Here we see genderization working both ways. This emphasis on sports for boys and not necessarily girls is interesting. There is an undeniable correlation between boyhood and organized sports. Boys are taught from very young ages that in order to have acceptance, friendships, success and gain praise, they must excel at some form of athletic competition. In the words of Messner, when men discuss their childhood involvement in sports they “commonly talk of the importance of relationships with family members, peers, and the broader community” (123). As a society we place great value on performing these physical tasks well. We will give you millions it you can hit a ball or tackle someone.
But then there is the “special” equipment for girls. Why are there pink and purple patterns on everything? Why do we need delineation between “girl” equipment and “boy” equipment? We see other examples of this separation by “special-ness” in society as a whole. This bias is evident in everything from toys to the titles we give ourselves and each other. For instance, take my mom. She’s a very talented engineer, but when she gets praised for her work, people always bring up that fact that she’s the highest ranking female in her company. This is an example of what Newman describes as the use of “linguistic expressions [which] either render females invisible or makes them exceptions to the rules… by using the words lady, female or woman as noun modifiers” which in turn leads to “the cultural belief that the occupations in question are still men’s domain” (78). In this aisle, a pink batting helmet is the cultural equivalent of saying “female athlete,” a novelty not signaled out for talent but for gender.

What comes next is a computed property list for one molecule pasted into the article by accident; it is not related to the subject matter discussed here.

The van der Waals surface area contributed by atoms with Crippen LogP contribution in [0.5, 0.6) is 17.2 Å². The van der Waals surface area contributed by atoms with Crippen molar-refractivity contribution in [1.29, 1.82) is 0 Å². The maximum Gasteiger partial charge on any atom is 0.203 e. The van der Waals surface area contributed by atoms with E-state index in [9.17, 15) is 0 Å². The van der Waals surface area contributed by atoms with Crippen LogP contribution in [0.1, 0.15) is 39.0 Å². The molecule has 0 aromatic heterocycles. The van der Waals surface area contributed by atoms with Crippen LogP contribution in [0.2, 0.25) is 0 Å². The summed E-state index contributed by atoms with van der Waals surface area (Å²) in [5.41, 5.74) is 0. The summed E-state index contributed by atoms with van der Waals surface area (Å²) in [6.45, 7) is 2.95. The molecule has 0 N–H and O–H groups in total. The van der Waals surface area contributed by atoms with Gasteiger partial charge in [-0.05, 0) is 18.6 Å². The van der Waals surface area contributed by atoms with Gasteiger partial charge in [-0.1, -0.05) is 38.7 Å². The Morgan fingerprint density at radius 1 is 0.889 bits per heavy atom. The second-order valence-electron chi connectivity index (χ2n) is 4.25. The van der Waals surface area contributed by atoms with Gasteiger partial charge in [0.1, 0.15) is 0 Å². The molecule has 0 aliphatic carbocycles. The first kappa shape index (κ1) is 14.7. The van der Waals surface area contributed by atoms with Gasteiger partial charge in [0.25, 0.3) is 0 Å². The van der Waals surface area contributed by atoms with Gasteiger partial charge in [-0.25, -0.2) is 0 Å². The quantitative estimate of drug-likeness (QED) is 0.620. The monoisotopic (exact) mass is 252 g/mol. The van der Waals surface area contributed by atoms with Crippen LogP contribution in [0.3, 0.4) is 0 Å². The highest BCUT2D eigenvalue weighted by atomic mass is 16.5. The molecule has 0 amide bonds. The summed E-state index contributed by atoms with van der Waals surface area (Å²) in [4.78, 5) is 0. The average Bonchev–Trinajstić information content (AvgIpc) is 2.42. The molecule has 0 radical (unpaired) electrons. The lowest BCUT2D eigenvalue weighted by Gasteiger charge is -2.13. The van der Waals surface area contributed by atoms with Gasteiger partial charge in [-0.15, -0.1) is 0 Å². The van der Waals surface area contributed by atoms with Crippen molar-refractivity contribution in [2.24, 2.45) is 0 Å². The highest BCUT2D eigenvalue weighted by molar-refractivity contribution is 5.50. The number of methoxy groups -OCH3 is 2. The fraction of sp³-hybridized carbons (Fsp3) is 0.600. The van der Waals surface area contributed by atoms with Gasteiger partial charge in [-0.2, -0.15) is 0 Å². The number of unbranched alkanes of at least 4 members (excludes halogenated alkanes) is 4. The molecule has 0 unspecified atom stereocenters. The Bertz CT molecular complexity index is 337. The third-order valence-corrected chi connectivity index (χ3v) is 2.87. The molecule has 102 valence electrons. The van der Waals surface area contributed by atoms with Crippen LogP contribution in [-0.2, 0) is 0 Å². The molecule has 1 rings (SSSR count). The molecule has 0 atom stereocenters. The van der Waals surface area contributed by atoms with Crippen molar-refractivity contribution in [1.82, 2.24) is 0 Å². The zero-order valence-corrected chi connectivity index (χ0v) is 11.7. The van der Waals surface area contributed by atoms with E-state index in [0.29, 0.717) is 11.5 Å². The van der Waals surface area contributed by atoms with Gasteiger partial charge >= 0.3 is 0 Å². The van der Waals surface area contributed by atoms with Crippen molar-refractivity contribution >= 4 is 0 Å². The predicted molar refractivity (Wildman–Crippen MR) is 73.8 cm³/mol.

Keeping this in mind I headed over to what Toys “R” Us calls the “Learning Toy” section. As far as I am concerned, that’s what all toys are supposed to do. Help kids learn. About something. About something other than fashion or beauty or violence or aggression. Regardless of gender, age, race, ethnicity or socio-economic class, I have always believed that every child can benefit from a toy that encourages them to think outside of the box, make their own fun, and create their own games without genderization written all over it.